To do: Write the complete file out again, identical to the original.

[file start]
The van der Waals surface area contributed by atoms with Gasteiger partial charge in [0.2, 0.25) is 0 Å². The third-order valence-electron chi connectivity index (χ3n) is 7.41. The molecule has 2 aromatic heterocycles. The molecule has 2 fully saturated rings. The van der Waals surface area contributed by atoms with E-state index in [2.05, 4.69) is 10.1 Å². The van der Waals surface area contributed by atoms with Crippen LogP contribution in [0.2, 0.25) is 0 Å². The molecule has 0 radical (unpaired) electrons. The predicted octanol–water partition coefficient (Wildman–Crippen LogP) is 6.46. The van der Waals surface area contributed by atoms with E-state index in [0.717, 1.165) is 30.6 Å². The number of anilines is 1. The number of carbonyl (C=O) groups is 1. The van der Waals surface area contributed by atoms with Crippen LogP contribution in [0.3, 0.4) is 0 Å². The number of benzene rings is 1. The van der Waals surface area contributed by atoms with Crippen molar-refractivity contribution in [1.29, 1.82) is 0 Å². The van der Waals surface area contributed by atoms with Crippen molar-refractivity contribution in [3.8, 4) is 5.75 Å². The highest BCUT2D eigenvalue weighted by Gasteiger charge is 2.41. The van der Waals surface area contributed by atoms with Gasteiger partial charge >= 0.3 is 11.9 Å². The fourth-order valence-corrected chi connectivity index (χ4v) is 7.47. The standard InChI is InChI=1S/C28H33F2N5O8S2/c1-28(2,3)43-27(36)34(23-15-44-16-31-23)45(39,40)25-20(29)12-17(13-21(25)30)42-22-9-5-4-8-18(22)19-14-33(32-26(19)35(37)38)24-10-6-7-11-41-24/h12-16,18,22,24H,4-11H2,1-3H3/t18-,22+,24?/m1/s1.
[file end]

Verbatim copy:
The van der Waals surface area contributed by atoms with Gasteiger partial charge in [0.2, 0.25) is 0 Å². The third-order valence-electron chi connectivity index (χ3n) is 7.41. The molecule has 2 aromatic heterocycles. The molecule has 2 fully saturated rings. The van der Waals surface area contributed by atoms with E-state index in [2.05, 4.69) is 10.1 Å². The van der Waals surface area contributed by atoms with Crippen LogP contribution in [0.2, 0.25) is 0 Å². The molecule has 0 radical (unpaired) electrons. The predicted octanol–water partition coefficient (Wildman–Crippen LogP) is 6.46. The van der Waals surface area contributed by atoms with E-state index in [0.717, 1.165) is 30.6 Å². The number of anilines is 1. The number of carbonyl (C=O) groups is 1. The van der Waals surface area contributed by atoms with Crippen LogP contribution in [0.3, 0.4) is 0 Å². The number of benzene rings is 1. The van der Waals surface area contributed by atoms with Crippen molar-refractivity contribution in [1.29, 1.82) is 0 Å². The van der Waals surface area contributed by atoms with Crippen molar-refractivity contribution in [3.8, 4) is 5.75 Å². The highest BCUT2D eigenvalue weighted by Gasteiger charge is 2.41. The van der Waals surface area contributed by atoms with Gasteiger partial charge >= 0.3 is 11.9 Å². The fourth-order valence-corrected chi connectivity index (χ4v) is 7.47. The standard InChI is InChI=1S/C28H33F2N5O8S2/c1-28(2,3)43-27(36)34(23-15-44-16-31-23)45(39,40)25-20(29)12-17(13-21(25)30)42-22-9-5-4-8-18(22)19-14-33(32-26(19)35(37)38)24-10-6-7-11-41-24/h12-16,18,22,24H,4-11H2,1-3H3/t18-,22+,24?/m1/s1.